MPI probes Hell’s fake meat
The Ministry for Primary Industries is investigating Hell Pizza’s fake meat ‘‘burger’’ pizza.
Hell left a bad taste in many mouths after revealing it had secretly used plant-based Beyond Meat burger patties on one of its pizzas last month.
MPI director of compliance Gary Orr said ministry staff met with the company yesterday to discuss complaints received about the product.
Investigations into potential breaches of the Food Act were ongoing and it would be inappropriate to comment further, Orr said.
Hell Pizza general manager Ben Cumming was approached for comment on Monday after MPI announced it would meet with the company.
He did not respond to questions except to say he had sent his proposed response to the ministry’s public relations staff for approval and comment and was awaiting their reply.
However, Orr said MPI had not required Hell to run responses to media queries past them and how the company chose to respond was ‘‘entirely up to them’’.
Hell’s decision not to alert customers to its use of the plantbased product was met with mixed reactions. Some people were outraged at being duped while many were concerned about the potential implications of ingesting Beyond Meat ingredients when they thought they were eating beef.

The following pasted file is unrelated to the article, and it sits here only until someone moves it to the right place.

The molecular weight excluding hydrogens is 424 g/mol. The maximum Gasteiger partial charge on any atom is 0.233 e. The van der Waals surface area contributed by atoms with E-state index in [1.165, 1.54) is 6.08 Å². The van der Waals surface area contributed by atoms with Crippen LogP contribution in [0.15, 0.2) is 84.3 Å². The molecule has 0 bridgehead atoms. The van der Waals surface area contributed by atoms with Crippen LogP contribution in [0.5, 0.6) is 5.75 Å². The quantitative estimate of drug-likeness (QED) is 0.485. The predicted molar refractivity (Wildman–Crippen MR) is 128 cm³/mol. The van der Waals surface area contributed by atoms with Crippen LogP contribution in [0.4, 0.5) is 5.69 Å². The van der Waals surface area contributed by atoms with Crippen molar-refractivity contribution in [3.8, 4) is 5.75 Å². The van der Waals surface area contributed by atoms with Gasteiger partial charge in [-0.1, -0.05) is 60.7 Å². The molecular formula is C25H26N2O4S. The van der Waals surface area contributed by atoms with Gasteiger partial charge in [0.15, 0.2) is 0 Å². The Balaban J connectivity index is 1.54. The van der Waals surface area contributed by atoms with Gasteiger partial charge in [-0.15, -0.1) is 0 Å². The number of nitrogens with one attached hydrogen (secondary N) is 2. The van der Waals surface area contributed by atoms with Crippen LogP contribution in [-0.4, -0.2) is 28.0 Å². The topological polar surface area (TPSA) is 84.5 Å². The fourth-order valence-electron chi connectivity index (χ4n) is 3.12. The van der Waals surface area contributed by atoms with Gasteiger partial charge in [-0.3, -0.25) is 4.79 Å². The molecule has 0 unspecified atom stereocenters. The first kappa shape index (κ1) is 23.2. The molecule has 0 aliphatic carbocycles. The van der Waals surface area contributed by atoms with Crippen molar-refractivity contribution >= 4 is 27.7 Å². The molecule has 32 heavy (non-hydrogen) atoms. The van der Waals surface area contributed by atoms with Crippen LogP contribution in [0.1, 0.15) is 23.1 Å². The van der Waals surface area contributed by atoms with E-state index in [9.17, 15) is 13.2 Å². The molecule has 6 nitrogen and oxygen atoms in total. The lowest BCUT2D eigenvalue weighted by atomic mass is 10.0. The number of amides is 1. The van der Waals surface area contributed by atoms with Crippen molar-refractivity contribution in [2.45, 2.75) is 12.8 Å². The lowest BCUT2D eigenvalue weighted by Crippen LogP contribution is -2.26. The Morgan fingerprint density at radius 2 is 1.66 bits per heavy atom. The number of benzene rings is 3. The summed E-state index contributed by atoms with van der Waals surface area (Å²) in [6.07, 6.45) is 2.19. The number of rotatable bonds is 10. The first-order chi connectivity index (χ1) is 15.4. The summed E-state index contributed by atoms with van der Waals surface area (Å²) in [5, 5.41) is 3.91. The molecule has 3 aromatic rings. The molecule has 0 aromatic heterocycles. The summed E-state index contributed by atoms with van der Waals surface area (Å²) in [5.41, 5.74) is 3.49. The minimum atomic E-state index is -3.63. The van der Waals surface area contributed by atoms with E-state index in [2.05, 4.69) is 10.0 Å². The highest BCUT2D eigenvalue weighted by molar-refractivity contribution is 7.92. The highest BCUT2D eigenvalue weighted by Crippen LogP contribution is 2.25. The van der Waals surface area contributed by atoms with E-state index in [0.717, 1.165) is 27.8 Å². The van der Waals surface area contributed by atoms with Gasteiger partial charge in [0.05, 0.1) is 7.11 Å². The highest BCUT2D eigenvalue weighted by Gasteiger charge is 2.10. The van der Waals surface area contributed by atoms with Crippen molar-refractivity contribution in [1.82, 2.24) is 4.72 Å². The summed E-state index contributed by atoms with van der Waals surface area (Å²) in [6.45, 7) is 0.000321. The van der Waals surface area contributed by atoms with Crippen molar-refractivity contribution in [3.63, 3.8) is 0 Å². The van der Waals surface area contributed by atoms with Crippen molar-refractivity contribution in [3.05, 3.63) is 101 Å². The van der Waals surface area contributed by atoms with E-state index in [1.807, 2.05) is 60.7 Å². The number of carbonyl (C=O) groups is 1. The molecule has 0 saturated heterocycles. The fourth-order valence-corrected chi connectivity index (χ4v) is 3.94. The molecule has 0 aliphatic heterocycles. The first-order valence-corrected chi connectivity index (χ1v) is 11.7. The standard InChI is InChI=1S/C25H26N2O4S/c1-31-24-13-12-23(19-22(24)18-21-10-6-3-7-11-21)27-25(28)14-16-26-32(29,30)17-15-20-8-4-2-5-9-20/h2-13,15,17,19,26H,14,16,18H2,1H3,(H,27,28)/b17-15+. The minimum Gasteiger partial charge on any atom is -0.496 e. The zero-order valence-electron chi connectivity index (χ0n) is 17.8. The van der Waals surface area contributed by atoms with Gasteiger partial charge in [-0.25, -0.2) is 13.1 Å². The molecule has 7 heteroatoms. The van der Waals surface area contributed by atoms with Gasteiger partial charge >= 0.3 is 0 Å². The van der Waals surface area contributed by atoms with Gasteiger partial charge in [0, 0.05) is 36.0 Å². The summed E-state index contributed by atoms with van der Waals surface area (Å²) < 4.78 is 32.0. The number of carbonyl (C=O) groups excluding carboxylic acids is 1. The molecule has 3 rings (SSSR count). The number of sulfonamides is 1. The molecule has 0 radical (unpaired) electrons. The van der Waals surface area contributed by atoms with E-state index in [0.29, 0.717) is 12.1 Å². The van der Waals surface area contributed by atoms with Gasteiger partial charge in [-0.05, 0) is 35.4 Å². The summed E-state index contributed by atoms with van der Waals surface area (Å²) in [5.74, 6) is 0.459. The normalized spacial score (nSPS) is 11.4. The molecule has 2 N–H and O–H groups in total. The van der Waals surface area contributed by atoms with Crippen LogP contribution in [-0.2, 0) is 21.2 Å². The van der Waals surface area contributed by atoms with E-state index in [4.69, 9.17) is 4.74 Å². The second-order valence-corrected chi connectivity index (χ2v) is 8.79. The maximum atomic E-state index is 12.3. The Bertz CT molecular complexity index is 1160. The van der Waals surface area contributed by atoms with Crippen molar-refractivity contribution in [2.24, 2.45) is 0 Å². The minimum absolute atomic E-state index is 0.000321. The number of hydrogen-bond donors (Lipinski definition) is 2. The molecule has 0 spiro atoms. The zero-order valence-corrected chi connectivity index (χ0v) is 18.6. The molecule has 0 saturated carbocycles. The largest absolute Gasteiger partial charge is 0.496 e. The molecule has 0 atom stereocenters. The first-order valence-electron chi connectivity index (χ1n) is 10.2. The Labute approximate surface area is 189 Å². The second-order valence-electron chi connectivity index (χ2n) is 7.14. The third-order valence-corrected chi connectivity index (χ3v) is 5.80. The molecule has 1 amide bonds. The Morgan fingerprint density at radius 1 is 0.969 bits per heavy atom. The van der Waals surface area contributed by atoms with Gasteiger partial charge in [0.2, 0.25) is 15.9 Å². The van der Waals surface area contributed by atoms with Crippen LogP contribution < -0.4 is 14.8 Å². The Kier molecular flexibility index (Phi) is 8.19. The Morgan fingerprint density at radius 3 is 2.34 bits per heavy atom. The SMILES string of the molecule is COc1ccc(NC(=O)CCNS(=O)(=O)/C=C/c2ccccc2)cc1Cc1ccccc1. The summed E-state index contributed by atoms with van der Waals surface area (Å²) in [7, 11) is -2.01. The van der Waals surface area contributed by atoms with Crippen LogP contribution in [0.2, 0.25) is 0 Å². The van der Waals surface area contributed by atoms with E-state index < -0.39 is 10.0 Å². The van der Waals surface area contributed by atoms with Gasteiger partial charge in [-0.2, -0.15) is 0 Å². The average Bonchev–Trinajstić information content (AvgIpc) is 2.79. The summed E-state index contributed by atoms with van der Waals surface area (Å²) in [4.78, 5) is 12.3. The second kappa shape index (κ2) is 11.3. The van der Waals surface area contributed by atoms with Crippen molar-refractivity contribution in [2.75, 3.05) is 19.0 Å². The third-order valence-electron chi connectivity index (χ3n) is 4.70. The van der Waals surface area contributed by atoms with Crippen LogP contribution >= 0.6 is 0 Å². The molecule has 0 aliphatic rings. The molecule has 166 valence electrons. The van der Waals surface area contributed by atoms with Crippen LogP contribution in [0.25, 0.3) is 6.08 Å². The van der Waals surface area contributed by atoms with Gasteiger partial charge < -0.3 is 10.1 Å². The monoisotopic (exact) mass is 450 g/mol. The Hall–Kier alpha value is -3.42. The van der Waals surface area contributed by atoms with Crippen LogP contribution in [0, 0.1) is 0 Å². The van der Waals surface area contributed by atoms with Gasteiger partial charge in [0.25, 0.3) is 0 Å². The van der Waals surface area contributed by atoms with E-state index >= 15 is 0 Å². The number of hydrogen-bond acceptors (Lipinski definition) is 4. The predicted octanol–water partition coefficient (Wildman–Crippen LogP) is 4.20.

However, an unscientific Stuff poll found 41 per cent were not worried about being sold a product that was not what it said on the menu. Of the almost 47,000 people who voted, 17 per cent said it was up to customers to check what was in their food. Another 24 per cent were not fussed whether Hell disclosed using Beyond Meat.
Consumer behaviour expert Professor Malcolm Wright said the growing trend towards sustainably-produced foods may have contributed to that indifference.
Wright, from Massey University’s School of Communication, Journalism and Marketing, said reactions to the company’s stunt would have been influenced by two factors.
‘‘The first is the idea that the product has been adulterated or standards have dropped and you would expect people to react negatively to that,’’ he said.
‘‘But the other dimension is around sustainability, the environment and issues with eating meat. What Hell have done in this case could be seen as innovative and positive and proenvironmental.’’
Beyond Meat uses ingredients that mimic the composition of real meat, like pea protein, coconut oil and potato starch, to create products that look and cook like beef.